The line between “work” and “personal” is often thinner for freelancers than it is for other workers. After all, it’s hard to leave the office at home when the office… is the home.
When that line is so thin, it can be hard to manage spillover. Before you know it, you’re obsessively checking your professional email on family holidays and boring your spouse with endless obsession over the flaws of whatshername in Project Management.
Some of this overlap is inevitable. But balance is key to finding happiness personally and professionally. Fortunately, a few simple guidelines can help you even out your commitments – without robbing yourself of opportunities.
Don’t take out stress on loved ones:** **
Listen, you cannot completely compartmentalize your life – or at least, you, ah, shouldn’t.
It is natural and healthy to talk about, examine, and reflect on your work life with the people in your personal life. The problem arises when you take out the frustrations of your work life on your loved ones.
Don’t do this. Your boyfriend is not responsible for Donna in Accounting. He would probably also like to tell Donna where to send that late invoice, okay?
But taking it out on him is not fair – and it won’t ultimately reduce your stress levels. At some level, you’ll feel guilty for your misplaced anger… which will lead to more stress. Which will lead to more anger! Which will lead to more stress. Which… you get the picture.
If you’re super-stressed, feel free to vent to your loved ones. But don’t make that your ONLY method of stress relief.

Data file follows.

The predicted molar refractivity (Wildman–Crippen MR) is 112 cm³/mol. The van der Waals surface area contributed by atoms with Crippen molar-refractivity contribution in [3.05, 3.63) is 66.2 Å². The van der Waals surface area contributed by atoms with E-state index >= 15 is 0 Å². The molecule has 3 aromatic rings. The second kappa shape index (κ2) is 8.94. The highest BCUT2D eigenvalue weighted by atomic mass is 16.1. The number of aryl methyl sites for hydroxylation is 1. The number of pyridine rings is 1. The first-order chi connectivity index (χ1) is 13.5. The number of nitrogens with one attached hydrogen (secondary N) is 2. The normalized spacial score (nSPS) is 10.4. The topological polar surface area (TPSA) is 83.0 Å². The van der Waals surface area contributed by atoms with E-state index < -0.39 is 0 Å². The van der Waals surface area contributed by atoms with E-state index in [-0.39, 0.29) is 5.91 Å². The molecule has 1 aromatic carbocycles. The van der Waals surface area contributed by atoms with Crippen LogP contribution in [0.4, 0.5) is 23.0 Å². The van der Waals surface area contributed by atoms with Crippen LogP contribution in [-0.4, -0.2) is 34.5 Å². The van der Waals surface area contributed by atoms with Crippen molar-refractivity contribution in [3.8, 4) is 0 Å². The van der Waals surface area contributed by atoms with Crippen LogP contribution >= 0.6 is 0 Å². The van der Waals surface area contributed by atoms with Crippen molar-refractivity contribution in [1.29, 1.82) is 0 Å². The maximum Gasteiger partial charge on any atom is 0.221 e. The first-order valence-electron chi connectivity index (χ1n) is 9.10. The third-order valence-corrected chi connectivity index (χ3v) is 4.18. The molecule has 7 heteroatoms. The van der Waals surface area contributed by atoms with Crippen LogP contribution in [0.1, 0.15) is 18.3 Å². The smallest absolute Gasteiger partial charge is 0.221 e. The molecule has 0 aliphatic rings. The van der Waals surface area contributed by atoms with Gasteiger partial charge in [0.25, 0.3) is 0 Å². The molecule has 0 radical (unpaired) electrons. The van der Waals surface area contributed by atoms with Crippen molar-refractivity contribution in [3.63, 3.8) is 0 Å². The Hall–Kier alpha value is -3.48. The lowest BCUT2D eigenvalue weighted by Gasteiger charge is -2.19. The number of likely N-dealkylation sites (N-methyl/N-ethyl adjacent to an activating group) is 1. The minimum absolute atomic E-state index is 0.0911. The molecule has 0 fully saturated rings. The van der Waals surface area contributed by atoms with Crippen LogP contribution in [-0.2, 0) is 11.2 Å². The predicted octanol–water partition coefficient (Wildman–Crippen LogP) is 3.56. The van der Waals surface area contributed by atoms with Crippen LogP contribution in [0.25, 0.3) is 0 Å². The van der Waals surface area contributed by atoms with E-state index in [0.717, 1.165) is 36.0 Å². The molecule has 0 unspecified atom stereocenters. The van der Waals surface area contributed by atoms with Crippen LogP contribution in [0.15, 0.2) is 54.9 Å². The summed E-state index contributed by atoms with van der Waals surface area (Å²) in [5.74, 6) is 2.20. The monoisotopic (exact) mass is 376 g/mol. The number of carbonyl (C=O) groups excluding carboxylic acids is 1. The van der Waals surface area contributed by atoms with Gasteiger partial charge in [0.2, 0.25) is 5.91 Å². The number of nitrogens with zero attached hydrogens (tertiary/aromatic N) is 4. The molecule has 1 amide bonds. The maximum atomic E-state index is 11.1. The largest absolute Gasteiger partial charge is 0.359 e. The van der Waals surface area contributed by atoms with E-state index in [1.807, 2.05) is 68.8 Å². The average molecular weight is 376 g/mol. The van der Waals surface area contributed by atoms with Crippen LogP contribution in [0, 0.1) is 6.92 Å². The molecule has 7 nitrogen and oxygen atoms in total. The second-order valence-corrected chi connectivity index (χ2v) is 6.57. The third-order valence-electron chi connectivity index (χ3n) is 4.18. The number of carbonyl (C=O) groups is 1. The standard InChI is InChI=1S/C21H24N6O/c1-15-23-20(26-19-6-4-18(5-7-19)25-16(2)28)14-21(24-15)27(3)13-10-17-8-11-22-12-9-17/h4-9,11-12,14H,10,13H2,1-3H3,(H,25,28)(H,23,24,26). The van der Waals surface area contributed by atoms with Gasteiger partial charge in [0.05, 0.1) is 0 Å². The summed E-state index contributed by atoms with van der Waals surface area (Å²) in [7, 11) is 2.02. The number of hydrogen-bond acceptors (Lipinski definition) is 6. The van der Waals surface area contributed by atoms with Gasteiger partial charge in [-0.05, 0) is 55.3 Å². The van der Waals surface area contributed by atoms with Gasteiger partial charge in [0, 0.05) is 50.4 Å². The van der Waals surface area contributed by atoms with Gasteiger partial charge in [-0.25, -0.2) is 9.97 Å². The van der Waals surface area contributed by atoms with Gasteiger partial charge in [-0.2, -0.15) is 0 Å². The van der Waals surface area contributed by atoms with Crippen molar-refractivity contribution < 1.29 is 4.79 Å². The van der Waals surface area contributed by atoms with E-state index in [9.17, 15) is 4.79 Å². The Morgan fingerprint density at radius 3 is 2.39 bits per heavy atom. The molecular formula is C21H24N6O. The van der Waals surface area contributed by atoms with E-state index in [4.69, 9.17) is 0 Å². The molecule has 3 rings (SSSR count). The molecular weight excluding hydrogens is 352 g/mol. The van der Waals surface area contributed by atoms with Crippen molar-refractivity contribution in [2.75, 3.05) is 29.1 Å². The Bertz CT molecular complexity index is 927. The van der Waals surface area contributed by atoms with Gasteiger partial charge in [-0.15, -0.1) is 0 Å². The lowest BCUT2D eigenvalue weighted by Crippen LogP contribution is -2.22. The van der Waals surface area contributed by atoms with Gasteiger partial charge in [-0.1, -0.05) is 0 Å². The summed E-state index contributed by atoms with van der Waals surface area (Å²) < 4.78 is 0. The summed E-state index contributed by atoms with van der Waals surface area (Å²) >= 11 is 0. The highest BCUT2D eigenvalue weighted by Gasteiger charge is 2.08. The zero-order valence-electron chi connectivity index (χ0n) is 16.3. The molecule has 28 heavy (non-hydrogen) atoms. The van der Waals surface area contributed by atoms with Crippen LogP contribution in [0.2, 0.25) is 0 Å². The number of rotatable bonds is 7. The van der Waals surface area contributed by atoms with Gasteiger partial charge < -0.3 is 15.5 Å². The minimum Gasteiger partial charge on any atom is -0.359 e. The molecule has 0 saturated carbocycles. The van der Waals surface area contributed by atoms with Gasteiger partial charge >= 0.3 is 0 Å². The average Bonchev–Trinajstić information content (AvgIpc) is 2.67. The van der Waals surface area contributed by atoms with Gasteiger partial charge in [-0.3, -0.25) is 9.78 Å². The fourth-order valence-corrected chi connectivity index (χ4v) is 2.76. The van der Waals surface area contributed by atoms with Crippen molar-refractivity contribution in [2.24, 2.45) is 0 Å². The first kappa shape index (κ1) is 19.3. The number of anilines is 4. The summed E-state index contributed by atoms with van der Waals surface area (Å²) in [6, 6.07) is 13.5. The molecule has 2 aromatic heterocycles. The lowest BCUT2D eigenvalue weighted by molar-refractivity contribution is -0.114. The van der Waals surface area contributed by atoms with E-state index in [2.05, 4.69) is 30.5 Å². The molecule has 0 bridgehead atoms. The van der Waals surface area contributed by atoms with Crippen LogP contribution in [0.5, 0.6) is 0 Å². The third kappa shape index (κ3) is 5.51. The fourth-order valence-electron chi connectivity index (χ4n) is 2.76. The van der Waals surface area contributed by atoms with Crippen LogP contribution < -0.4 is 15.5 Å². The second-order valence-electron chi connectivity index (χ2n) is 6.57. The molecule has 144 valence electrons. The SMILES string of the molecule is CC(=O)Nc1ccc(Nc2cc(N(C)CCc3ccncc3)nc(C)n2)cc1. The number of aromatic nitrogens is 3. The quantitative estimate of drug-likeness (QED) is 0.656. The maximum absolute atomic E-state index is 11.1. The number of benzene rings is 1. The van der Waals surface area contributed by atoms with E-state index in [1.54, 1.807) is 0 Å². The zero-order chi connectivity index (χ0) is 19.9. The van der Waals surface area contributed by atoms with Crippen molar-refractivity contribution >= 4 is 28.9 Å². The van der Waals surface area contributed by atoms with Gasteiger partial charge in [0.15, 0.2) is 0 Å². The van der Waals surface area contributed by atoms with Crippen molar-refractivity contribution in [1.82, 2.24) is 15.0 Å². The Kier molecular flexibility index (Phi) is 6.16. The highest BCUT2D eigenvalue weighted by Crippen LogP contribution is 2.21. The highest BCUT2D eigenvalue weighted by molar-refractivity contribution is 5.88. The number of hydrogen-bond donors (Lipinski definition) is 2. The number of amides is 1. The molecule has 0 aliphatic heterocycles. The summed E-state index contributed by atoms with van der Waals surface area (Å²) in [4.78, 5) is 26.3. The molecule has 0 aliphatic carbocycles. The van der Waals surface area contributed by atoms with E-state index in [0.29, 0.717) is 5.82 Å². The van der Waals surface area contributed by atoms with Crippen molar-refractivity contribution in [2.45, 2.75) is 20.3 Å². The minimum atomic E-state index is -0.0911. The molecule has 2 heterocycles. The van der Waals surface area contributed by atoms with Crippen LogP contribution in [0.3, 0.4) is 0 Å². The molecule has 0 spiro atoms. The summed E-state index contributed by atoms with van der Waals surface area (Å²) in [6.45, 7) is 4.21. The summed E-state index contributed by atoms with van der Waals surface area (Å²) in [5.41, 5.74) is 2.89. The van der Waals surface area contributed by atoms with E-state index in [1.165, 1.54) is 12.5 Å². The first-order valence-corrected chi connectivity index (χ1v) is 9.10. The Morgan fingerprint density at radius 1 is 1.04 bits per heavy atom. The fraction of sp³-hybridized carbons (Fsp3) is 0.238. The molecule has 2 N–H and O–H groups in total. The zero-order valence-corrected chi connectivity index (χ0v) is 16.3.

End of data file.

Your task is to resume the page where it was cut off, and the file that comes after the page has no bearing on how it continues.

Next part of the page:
Find some self-soothing stress relief techniques: meditation, yoga, exercise, punching a pillow repeatedly, writing angry screeds and tearing them up.
There is a middle ground between isolation and making others responsible for your work. Take steps to reduce your stress independently; that will help you balance your healthy need for commiseration.
You can talk about work all you want here (membership is free!)
Don’t become one-note:
Yes, you probably love your work – or, at the least, have a love/hate relationship with your work. Don’t let it become capital-E Everything.
All work and no play makes for a dull, dull freelancer – what’s more, your work suffers when you have no perspective. Obsessing endlessly about your clients, gigs, and productivity is bad for your work, and bad for your personal life. Resist the temptation.
I assume (hope) you arrange time for physical breaks within your workday; similarly, make time to de-plug entirely from work.
Spend quality time with your loved ones. Take up a silly hobby or two. Every aspect of your life will benefit.
Don’t confuse work setbacks with personal setbacks:
We will all screw up an assignment someday. We will all get a bad evaluation, or run smack into a nasty note. We will all get let go from a gig, or get kicked off a project, or clash with a boss.
It’s easy to judge your self-worth by your professional performance; after all, you take pride in your work, and it hurts to fail. But success is no indicator of intrinsic worth.
It doesn’t mean you’re a good person – or the opposite. Indeed, present success isn’t even a sure indicator of future success. “Success” is a transitory, temporary, subjective condition – and often has very little to do with our character.
Try to keep professional setbacks in perspective (I know this can be really hard). It will help you bounce back faster from ‘failures’, and maintain your self-esteem.
You may indeed have a terrible, messed-up workday and emerge with your sense of self intact – because that is NOT ALL THERE IS. You are worth more than any temporary slip-ups (or even any temporary victories)!
You always have more to offer.
Kate Shea lives and works in New York City, where she consumes an inordinate amount of Sriracha daily. You can catch up with her on Twitter at @katerone.